Technology management at the Salk Institute has resulted in more than 350 U.S. patents and more than 250 license agreements with pharmaceutical, biotechnology, and reagent supply companies. In addition, 17 startup companies have been founded to develop the Salk’s technology, most notably Ligand Pharmaceuticals Inc. and Neurocrine Biosciences Inc., both based in San Diego. Ligand currently produces drugs for cancer, chronic pain, and skin disorders. Neurocrine is a neuroscience company focused on the discovery and development of novel therapeutics for neuropsychiatric, neuroinflammatory, and neurodegenerative diseases and disorders.
One drug that came directly from research at the Salk is Ligand’s Panretin, a topical treatment for AIDS-related Kaposi’s sarcoma that works by binding to and activating receptors inside a cell. Ronald M. Evans cloned the first nuclear receptors, including the retinoic acid receptors ultimately used in Panretin, at the Salk in the mid-1980s. Ligand, originally known as Progenx, incorporated in 1988 and obtained an exclusive license to Dr. Evans’s work on these receptors. Clinical trials for Panretin began in the mid-’90s; in May 1998 Ligand requested marketing approval from the FDA for the drug, and it was granted later that year.
The Salk encourages its scientists to think about commercial applications of their work in various ways, from lunches with staff patent attorneys — featuring notably better food than the cafeteria serves — to Dr. Polly Murphy stalking the labs asking researchers what they’ve invented lately. The institute is quick to patent discoveries that may lead to drugs and is not shy about marketing its intellectual property to potential licensees. But it is always a delicate balancing act.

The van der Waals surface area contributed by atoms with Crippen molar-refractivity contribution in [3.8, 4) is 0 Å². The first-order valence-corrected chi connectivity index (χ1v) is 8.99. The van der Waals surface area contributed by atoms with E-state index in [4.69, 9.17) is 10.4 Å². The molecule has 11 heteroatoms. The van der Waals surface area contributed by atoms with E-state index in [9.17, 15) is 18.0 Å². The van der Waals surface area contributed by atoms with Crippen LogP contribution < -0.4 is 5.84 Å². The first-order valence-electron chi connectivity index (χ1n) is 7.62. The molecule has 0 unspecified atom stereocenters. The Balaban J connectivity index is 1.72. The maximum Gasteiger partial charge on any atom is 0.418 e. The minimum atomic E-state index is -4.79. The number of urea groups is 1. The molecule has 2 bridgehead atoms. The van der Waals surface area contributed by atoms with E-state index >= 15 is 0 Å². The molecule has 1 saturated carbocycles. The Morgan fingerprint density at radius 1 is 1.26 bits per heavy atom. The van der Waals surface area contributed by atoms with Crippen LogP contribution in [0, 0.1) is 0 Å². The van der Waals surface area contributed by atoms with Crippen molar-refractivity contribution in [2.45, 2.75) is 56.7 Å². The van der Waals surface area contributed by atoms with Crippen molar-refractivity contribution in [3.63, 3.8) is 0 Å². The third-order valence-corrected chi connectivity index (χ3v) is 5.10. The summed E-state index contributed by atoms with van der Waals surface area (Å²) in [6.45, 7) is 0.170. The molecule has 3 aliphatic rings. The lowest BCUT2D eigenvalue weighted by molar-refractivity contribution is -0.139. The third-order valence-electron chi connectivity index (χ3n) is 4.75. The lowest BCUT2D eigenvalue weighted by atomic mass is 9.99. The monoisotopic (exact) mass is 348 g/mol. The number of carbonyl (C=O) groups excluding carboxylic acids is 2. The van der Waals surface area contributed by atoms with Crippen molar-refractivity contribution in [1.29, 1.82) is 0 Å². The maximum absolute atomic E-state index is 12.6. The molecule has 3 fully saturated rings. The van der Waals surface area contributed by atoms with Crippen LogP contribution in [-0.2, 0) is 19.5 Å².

“If an invention comes out of a lab, and it is a patentable invention we feel may have commercial viability, we will always file the patent,” says Dr. Polly Murphy. “But pricing is really tricky. You can’t model it. It’s hocus-pocus. Part of it is gut, experience, it’s what we’ve gotten in the past. Because of my background, I know how the other side is going to react. I’m not going to ask for an 8 percent royalty because I’m not going to get it, but 2 to 3 percent they may go for.” Ask too high a price and the invention will not be picked up by industry; too low a price and the Salk will not be adequately compensated.
Other “university and tech transfer offices have taken a beating in the last two years for getting too greedy,” says Dr. Polly Murphy. “I don’t have a provost saying to me, ‘We expect you to bring in so much money to fund the research.’ We get things done because we try really hard to be flexible; we’ll take royalties, cash, stock, whatever. I can be flexible because I don’t have a specific income requirement. The goal is to get these products out there where they can be useful, to help a human.”
Currently, the Salk’s biggest moneymaker is an HIV-related antibody that it sells to diagnostics companies, bringing in $700,000 to $800,000 annually. In total, the institute’s Office of Technology Management generally brings in $3 million to $5 million in revenues, with 30 to 40 percent paid to the faculty members, and some to their labs. Patent expenses take another chunk. Net is $1 million to $2 million, Dr. Polly Murphy says.
“If you look at tech transfer offices, something like 80 percent do not make money,” she says, noting that this is equally true of university and independent labs. “There’s a perception by management that they all make a lot of money. My management understands that we don’t have a golden egg. It’s okay to break even. Because if we break even and serve the faculty and society, then we won.”